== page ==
This Complete Evidence-based Practice article is primarily focused on the impact an introductory engineering makerspace course had on enrolled first-year student’s interest in engineering. National retention rates for engineering undergraduate degrees continue to be well below expectations. A major contributing factor is the nature of many first- and second-year gateway courses resulting in an undesirably large number of students leaving the program. If student experiences can be implemented in the first year that augments their interest in engineering such that it offsets the discouragement resulting from certain early course experiences, then students will be more likely to persist through degree in engineering.
Contemporary research has shown that there are individual constructs that not only play an influential role in retention but are even more meaningful than the question of aptitude and/or work ethic. Thus, if these factors can be effectively accounted for, then retention rates can be improved without lowering academic standards. One barrier in particular, often referred to in literature as interest (in engineering), has been the focus of pedagogy for a makerspace-based, introductory engineering course (ENGR 111) that all first-year engineering students at the J.B. Speed School of Engineering (SSoE) at the University of Louisville must take.
The interest barrier, defined in this paper as “student beliefs related to the significance and/or usefulness of engineering”, inherently includes student perception(s) related to the level of pleasure experienced in conducting engineering-related tasks or activities. Research has identified interest as the most significant retention impediment for SSoE students; specifically, an increase in interest predicted which students remained in engineering. Yet the significance of the interest question extends well beyond SSoE to engineering programs all over the country.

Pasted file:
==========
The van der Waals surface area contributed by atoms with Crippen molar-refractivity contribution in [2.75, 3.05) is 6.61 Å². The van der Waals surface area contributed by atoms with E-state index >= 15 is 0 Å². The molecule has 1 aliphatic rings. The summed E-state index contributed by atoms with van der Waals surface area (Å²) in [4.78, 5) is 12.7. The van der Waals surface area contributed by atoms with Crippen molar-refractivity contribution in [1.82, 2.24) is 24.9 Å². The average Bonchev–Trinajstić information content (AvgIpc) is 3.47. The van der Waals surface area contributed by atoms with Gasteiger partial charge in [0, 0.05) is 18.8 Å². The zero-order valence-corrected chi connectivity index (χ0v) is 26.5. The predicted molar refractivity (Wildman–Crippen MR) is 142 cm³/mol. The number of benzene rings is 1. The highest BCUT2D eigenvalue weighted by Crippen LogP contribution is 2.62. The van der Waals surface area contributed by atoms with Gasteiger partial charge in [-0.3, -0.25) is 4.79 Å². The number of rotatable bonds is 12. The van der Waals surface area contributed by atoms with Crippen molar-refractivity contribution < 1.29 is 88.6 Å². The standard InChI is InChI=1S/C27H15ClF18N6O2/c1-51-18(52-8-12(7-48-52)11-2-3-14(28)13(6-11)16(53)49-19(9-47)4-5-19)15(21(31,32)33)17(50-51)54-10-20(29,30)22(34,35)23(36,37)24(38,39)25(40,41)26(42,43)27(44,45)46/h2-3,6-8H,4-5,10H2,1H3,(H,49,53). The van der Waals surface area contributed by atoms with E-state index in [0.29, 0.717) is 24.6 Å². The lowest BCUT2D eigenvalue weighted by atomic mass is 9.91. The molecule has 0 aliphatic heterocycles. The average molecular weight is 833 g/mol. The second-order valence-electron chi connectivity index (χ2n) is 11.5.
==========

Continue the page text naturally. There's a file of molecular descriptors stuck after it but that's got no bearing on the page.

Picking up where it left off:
First-year engineering makerspace courses can have a positive impact on first-year interest in engineering. Not only do makerspaces offer chances for young students to engage in engineering endeavors in creative ways, but makerspaces have shown great potential in addressing broader goals of education, such as the augmentation of first-year engineering student retention. Much of the research on makerspace impacts and practices have focused on K-12 and informal education. Little is known about how a well-designed, makerspace-based engineering course can address barriers to first-year students’ persistence in engineering, such as the interest in engineering barrier focused on in this paper.
Research also suggest that the makerspace movement provides a beneficial opportunity for student development of interests and identity. The structure of ENGR 111 provides a context and potential for addressing motivational barriers, such as interest in engineering, in a manner that traditional classrooms cannot do. Likewise, ENGR 111 provides students the situational means to experience problem solving in a way that wouldn’t be possible in a traditional course structure. While research in college retention has focused on integration into the university, research in engineering retention has focused more on integration into the engineering culture; thereby making ENGR 111 an ideal mechanism for addressing the first-year interest barrier. This study employed a post measure of students, asking about their individual interest in engineering and how impactful their ENGR 111 course experience was on their response to the interest query. This paper reports on the results and outcomes.
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